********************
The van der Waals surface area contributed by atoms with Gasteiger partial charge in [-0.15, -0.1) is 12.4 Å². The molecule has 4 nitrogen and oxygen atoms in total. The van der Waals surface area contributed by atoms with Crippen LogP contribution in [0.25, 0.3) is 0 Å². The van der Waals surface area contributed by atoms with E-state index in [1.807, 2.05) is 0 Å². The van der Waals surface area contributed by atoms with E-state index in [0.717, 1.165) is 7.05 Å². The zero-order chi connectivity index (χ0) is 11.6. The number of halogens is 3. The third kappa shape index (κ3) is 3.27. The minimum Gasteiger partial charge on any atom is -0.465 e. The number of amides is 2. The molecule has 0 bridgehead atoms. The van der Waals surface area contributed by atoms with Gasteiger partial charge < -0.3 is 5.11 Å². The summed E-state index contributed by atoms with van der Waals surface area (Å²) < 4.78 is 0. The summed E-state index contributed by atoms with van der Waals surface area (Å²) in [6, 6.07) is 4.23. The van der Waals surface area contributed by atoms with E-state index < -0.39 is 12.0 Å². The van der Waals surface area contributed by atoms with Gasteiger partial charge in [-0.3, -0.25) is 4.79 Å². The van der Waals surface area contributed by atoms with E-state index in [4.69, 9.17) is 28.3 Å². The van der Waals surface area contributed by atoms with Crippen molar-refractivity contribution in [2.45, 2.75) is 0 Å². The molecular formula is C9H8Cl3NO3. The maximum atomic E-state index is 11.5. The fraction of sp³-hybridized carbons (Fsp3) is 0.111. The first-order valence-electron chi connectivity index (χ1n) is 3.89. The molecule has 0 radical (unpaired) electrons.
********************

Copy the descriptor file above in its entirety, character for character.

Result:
The van der Waals surface area contributed by atoms with Gasteiger partial charge in [-0.15, -0.1) is 12.4 Å². The molecule has 4 nitrogen and oxygen atoms in total. The van der Waals surface area contributed by atoms with Crippen LogP contribution in [0.25, 0.3) is 0 Å². The van der Waals surface area contributed by atoms with E-state index in [1.807, 2.05) is 0 Å². The van der Waals surface area contributed by atoms with E-state index in [0.717, 1.165) is 7.05 Å². The zero-order chi connectivity index (χ0) is 11.6. The number of halogens is 3. The third kappa shape index (κ3) is 3.27. The minimum Gasteiger partial charge on any atom is -0.465 e. The number of amides is 2. The molecule has 0 bridgehead atoms. The van der Waals surface area contributed by atoms with Gasteiger partial charge < -0.3 is 5.11 Å². The summed E-state index contributed by atoms with van der Waals surface area (Å²) < 4.78 is 0. The summed E-state index contributed by atoms with van der Waals surface area (Å²) in [6, 6.07) is 4.23. The van der Waals surface area contributed by atoms with E-state index < -0.39 is 12.0 Å². The van der Waals surface area contributed by atoms with Gasteiger partial charge in [-0.3, -0.25) is 4.79 Å². The van der Waals surface area contributed by atoms with E-state index in [4.69, 9.17) is 28.3 Å². The van der Waals surface area contributed by atoms with Crippen molar-refractivity contribution in [2.45, 2.75) is 0 Å². The molecular formula is C9H8Cl3NO3. The maximum atomic E-state index is 11.5. The fraction of sp³-hybridized carbons (Fsp3) is 0.111. The first-order valence-electron chi connectivity index (χ1n) is 3.89. The molecule has 0 radical (unpaired) electrons.